Bunge SA v Kyla Shipping Company Ltd  EWHC 3522 (Comm)
Summary of fact:
Bunge SA chartered a vessel from Kyla Shipping Company Limited (the owners) on an amended NYPE 1946 form for a period of 12 to 15 months in the charterers’ option. The time charter included the following clauses:
“41.1 Owners warrant that throughout the currency of this Charterparty the vessel shall be fully covered by leading insurance companies/International P&I Clubs acceptable to the Charterers against Hull and Machinery, War and Protection and Indemnity Risk. ….”
“41.3 Insurance full style and value…. Hull and Machinery: USD16,000,000 London, Norway and USA Markets War Risks….”
After ten weeks of charter, the vessel suffered collision damage through no fault of the owners. Two months later, the owners notified their hull and machinery underwriters that they were abandoning the vessel on a claim of constructive total loss. The owners also informed the charterers that they considered the charterparty to be frustrated. The basis for the owners’ approach was that the likely repair cost of US$9 million was considerably higher than the sound market value of the vessel at US$5.75 million. The underwriters initially denied that the vessel was a constructive total loss and rejected the notice of abandonment. However, the underwriters later settled with the owners after the commencement of court proceedings.
The owners submitted that a charter was frustrated if the vessel became a constructive total loss; namely, the cost of the repair exceeded the value of the vessel. When the charter was drawn, it could not be envisaged that the owners would be required to pay more than the vessel’s worth to fulfill its charter obligations.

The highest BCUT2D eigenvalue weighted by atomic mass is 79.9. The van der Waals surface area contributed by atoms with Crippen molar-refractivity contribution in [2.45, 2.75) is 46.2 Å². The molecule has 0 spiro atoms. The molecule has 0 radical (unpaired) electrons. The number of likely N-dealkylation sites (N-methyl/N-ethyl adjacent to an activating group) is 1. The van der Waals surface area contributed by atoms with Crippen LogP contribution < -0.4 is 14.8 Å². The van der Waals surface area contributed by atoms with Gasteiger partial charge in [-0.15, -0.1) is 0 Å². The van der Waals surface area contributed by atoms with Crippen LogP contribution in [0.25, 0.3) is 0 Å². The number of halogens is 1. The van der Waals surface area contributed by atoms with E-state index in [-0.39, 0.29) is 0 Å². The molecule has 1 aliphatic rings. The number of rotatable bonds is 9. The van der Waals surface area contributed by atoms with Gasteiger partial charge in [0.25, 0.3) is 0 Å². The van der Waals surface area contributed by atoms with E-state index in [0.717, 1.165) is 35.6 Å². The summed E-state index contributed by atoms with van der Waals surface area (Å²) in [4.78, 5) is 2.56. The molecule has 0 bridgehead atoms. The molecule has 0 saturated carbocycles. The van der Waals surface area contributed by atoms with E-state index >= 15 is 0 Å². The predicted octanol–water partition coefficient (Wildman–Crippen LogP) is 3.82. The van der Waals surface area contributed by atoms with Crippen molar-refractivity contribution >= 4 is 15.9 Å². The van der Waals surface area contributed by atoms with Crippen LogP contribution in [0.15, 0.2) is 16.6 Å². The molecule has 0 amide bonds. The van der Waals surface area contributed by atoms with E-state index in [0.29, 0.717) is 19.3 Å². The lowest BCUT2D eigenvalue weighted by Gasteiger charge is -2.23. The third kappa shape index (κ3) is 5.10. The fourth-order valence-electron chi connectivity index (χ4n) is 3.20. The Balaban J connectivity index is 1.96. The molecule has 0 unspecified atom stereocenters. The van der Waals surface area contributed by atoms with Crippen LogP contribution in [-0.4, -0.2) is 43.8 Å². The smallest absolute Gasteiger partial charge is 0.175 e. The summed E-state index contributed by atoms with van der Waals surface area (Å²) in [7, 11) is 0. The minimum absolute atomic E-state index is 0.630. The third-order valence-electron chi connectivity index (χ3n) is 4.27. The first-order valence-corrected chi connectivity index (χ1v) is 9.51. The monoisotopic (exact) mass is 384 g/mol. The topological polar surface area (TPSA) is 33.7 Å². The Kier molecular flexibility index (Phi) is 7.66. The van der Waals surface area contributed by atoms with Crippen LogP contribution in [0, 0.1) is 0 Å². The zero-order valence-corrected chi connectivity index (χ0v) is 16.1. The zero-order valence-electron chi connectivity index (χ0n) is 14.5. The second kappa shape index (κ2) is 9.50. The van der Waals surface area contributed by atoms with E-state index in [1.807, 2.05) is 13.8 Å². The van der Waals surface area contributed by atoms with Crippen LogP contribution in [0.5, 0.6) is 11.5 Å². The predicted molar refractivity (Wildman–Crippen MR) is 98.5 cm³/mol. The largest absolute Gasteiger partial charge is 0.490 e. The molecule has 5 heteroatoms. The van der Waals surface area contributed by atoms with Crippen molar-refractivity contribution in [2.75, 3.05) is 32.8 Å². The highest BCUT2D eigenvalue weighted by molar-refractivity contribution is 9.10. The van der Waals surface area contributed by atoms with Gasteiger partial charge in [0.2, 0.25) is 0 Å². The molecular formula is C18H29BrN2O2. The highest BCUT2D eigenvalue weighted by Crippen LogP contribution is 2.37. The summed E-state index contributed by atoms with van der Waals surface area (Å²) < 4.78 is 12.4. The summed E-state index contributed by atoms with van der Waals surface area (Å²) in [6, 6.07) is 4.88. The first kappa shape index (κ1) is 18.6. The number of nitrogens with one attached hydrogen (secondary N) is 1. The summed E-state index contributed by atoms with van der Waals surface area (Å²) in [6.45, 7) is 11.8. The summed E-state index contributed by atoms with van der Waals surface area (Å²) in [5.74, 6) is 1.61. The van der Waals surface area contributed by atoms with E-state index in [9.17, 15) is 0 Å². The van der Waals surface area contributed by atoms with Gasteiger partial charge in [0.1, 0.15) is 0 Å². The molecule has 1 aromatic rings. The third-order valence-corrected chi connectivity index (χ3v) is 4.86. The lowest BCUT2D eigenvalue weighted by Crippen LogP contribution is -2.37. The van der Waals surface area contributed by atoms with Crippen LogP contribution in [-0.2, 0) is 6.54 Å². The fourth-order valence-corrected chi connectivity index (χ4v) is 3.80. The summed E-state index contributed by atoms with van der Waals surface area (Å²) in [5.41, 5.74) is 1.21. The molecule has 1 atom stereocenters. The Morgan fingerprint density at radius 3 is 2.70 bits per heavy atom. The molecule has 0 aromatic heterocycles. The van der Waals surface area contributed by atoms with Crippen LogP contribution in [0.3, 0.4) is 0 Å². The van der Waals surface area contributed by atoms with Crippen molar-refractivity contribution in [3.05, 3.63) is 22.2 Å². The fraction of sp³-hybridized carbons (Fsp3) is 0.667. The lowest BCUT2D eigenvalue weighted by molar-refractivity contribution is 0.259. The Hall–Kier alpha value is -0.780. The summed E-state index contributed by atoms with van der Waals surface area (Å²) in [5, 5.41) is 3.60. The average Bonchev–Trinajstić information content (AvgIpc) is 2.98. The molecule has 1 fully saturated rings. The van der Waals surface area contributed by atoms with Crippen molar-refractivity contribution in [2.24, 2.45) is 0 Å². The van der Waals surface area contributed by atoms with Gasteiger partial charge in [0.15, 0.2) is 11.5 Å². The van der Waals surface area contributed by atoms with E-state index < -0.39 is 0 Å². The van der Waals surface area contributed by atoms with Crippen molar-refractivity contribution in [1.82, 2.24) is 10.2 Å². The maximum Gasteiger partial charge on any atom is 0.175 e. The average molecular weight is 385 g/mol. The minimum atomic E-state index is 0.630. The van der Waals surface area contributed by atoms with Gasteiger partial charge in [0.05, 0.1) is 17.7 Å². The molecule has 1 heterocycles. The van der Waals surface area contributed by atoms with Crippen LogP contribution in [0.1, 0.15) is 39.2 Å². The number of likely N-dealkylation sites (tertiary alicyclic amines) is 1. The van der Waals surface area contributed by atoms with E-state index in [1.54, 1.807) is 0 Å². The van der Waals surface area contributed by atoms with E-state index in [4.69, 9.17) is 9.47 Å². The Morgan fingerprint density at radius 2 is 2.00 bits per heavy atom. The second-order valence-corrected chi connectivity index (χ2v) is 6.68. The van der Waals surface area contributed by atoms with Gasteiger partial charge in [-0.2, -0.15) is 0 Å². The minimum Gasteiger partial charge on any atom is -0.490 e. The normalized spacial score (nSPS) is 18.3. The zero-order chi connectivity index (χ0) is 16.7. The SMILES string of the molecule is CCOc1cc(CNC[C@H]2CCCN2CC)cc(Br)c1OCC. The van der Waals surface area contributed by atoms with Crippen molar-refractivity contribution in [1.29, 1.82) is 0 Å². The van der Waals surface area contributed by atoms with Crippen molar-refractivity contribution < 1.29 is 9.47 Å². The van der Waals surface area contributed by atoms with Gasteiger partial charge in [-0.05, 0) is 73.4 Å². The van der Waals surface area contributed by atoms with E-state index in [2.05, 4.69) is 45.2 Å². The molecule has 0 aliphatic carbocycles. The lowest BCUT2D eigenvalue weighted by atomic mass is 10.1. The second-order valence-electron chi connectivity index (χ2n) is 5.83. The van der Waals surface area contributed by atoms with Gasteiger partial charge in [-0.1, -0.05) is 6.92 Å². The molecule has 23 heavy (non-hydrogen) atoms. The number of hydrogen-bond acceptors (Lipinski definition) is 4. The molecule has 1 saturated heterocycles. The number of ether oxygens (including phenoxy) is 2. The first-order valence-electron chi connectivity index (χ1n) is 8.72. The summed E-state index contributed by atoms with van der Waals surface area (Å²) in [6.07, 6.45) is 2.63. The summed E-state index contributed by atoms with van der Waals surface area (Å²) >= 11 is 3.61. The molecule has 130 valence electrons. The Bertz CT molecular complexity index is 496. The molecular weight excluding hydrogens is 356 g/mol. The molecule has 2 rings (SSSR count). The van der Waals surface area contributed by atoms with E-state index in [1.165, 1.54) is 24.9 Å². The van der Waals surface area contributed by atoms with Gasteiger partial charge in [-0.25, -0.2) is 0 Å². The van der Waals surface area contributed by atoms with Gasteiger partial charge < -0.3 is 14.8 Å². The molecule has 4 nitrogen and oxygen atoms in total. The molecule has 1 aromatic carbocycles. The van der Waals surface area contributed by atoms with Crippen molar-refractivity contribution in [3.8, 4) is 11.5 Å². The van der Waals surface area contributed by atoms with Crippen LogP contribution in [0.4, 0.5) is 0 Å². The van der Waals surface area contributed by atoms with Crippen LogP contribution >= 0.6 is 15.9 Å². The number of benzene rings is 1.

On the other hand, the charterers submitted that there was no general principle that a charter party was frustrated in the event of a constructive total loss and that the correct approach was to consider whether the charter had allocated the risk of the event that occurred. They also contended that it would be unfair to conclude the charter was frustrated as the owners would get a huge profit from their decision not to perform the charter, and would burden the charterers with a $4m loss.
The dispute went to arbitration. The arbitrator agreed with the owners that there was a general principle that a charterparty would usually be frustrated where the vessel is damaged such that the costs of repair exceed the value of the vessel and that only a very clear provision, which clause 41 in his opinion was not, would oblige an owner to undertake repair. He, therefore, held that the charterparty had been frustrated on the date of the collision. The charterers appealed.
The principle issue in this case was whether a time charterparty was frustrated after the vessel was involved in a collision and the costs of repairing the vessel exceeded her market value.
Mr Justice Flaux...